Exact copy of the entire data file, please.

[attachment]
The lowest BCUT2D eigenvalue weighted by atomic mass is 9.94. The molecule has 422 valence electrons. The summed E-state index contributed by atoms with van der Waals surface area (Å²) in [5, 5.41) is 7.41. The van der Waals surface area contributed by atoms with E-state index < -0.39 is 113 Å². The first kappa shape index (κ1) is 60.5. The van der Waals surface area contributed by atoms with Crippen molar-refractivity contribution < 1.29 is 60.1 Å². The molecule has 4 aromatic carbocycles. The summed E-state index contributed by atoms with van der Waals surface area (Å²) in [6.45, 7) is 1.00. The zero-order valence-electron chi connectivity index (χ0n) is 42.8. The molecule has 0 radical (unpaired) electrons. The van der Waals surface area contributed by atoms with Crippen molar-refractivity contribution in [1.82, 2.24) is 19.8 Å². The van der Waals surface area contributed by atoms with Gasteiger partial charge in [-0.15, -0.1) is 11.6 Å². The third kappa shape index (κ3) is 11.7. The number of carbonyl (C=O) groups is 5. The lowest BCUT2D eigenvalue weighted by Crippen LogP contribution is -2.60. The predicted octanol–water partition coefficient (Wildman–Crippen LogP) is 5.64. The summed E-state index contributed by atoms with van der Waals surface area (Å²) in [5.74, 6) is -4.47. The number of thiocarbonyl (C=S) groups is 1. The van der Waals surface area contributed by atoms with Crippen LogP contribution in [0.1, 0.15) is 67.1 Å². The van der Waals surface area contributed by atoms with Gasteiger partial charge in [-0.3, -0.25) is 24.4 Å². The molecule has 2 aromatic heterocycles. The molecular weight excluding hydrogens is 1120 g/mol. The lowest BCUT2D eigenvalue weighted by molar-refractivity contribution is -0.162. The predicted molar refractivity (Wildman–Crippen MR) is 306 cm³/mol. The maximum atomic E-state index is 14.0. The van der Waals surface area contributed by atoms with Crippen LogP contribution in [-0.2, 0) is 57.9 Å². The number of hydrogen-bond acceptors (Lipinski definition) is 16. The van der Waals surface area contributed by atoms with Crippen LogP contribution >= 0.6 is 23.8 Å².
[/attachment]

The lowest BCUT2D eigenvalue weighted by atomic mass is 9.94. The molecule has 422 valence electrons. The summed E-state index contributed by atoms with van der Waals surface area (Å²) in [5, 5.41) is 7.41. The van der Waals surface area contributed by atoms with E-state index < -0.39 is 113 Å². The first kappa shape index (κ1) is 60.5. The van der Waals surface area contributed by atoms with Crippen molar-refractivity contribution < 1.29 is 60.1 Å². The molecule has 4 aromatic carbocycles. The summed E-state index contributed by atoms with van der Waals surface area (Å²) in [6.45, 7) is 1.00. The zero-order valence-electron chi connectivity index (χ0n) is 42.8. The molecule has 0 radical (unpaired) electrons. The van der Waals surface area contributed by atoms with Crippen molar-refractivity contribution in [1.82, 2.24) is 19.8 Å². The van der Waals surface area contributed by atoms with Gasteiger partial charge in [-0.15, -0.1) is 11.6 Å². The third kappa shape index (κ3) is 11.7. The number of carbonyl (C=O) groups is 5. The lowest BCUT2D eigenvalue weighted by Crippen LogP contribution is -2.60. The predicted octanol–water partition coefficient (Wildman–Crippen LogP) is 5.64. The summed E-state index contributed by atoms with van der Waals surface area (Å²) in [5.74, 6) is -4.47. The number of thiocarbonyl (C=S) groups is 1. The van der Waals surface area contributed by atoms with Crippen LogP contribution in [0.1, 0.15) is 67.1 Å². The van der Waals surface area contributed by atoms with Gasteiger partial charge in [-0.3, -0.25) is 24.4 Å². The molecule has 2 aromatic heterocycles. The molecular weight excluding hydrogens is 1120 g/mol. The lowest BCUT2D eigenvalue weighted by molar-refractivity contribution is -0.162. The predicted molar refractivity (Wildman–Crippen MR) is 306 cm³/mol. The maximum atomic E-state index is 14.0. The van der Waals surface area contributed by atoms with Crippen LogP contribution in [-0.2, 0) is 57.9 Å². The number of hydrogen-bond acceptors (Lipinski definition) is 16. The van der Waals surface area contributed by atoms with Crippen LogP contribution >= 0.6 is 23.8 Å².